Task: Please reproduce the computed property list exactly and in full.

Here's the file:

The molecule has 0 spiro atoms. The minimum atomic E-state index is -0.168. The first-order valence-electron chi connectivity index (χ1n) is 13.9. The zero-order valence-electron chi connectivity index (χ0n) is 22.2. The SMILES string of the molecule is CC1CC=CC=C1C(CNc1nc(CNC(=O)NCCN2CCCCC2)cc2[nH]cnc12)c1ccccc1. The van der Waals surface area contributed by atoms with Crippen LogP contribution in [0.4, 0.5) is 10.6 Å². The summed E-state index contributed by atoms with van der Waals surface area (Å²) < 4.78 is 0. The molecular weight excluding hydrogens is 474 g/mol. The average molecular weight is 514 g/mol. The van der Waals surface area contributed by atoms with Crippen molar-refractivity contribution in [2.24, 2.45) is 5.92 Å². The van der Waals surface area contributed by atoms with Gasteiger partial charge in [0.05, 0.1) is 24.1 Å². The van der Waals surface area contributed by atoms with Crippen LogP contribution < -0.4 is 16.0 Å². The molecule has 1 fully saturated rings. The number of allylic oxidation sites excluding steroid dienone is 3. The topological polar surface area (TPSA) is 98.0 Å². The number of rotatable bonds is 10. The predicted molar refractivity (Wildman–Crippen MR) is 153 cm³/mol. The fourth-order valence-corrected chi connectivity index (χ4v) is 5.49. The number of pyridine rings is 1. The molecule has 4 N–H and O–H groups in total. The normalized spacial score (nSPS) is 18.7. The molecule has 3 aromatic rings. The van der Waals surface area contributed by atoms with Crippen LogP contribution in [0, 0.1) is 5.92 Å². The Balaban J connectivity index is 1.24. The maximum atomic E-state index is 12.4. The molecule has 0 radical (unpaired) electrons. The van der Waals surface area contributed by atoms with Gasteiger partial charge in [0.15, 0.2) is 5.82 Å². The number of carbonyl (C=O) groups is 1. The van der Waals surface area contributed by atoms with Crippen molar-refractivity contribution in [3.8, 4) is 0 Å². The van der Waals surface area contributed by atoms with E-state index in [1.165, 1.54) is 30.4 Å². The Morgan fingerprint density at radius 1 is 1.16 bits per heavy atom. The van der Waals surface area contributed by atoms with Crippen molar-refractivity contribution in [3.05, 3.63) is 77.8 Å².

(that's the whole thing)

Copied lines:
The molecule has 0 spiro atoms. The minimum atomic E-state index is -0.168. The first-order valence-electron chi connectivity index (χ1n) is 13.9. The zero-order valence-electron chi connectivity index (χ0n) is 22.2. The SMILES string of the molecule is CC1CC=CC=C1C(CNc1nc(CNC(=O)NCCN2CCCCC2)cc2[nH]cnc12)c1ccccc1. The van der Waals surface area contributed by atoms with Crippen LogP contribution in [0.4, 0.5) is 10.6 Å². The summed E-state index contributed by atoms with van der Waals surface area (Å²) < 4.78 is 0. The molecular weight excluding hydrogens is 474 g/mol. The average molecular weight is 514 g/mol. The van der Waals surface area contributed by atoms with Crippen molar-refractivity contribution in [2.24, 2.45) is 5.92 Å². The van der Waals surface area contributed by atoms with Gasteiger partial charge in [0.05, 0.1) is 24.1 Å². The van der Waals surface area contributed by atoms with Crippen LogP contribution < -0.4 is 16.0 Å². The molecule has 1 fully saturated rings. The number of allylic oxidation sites excluding steroid dienone is 3. The topological polar surface area (TPSA) is 98.0 Å². The number of rotatable bonds is 10. The predicted molar refractivity (Wildman–Crippen MR) is 153 cm³/mol. The fourth-order valence-corrected chi connectivity index (χ4v) is 5.49. The number of pyridine rings is 1. The molecule has 4 N–H and O–H groups in total. The normalized spacial score (nSPS) is 18.7. The molecule has 3 aromatic rings. The van der Waals surface area contributed by atoms with Crippen LogP contribution in [0, 0.1) is 5.92 Å². The Balaban J connectivity index is 1.24. The maximum atomic E-state index is 12.4. The molecule has 0 radical (unpaired) electrons. The van der Waals surface area contributed by atoms with Gasteiger partial charge in [0.15, 0.2) is 5.82 Å². The number of carbonyl (C=O) groups is 1. The van der Waals surface area contributed by atoms with Crippen molar-refractivity contribution in [3.8, 4) is 0 Å². The van der Waals surface area contributed by atoms with E-state index in [1.165, 1.54) is 30.4 Å². The Morgan fingerprint density at radius 1 is 1.16 bits per heavy atom. The van der Waals surface area contributed by atoms with Crippen molar-refractivity contribution in [3.05, 3.63) is 77.8 Å².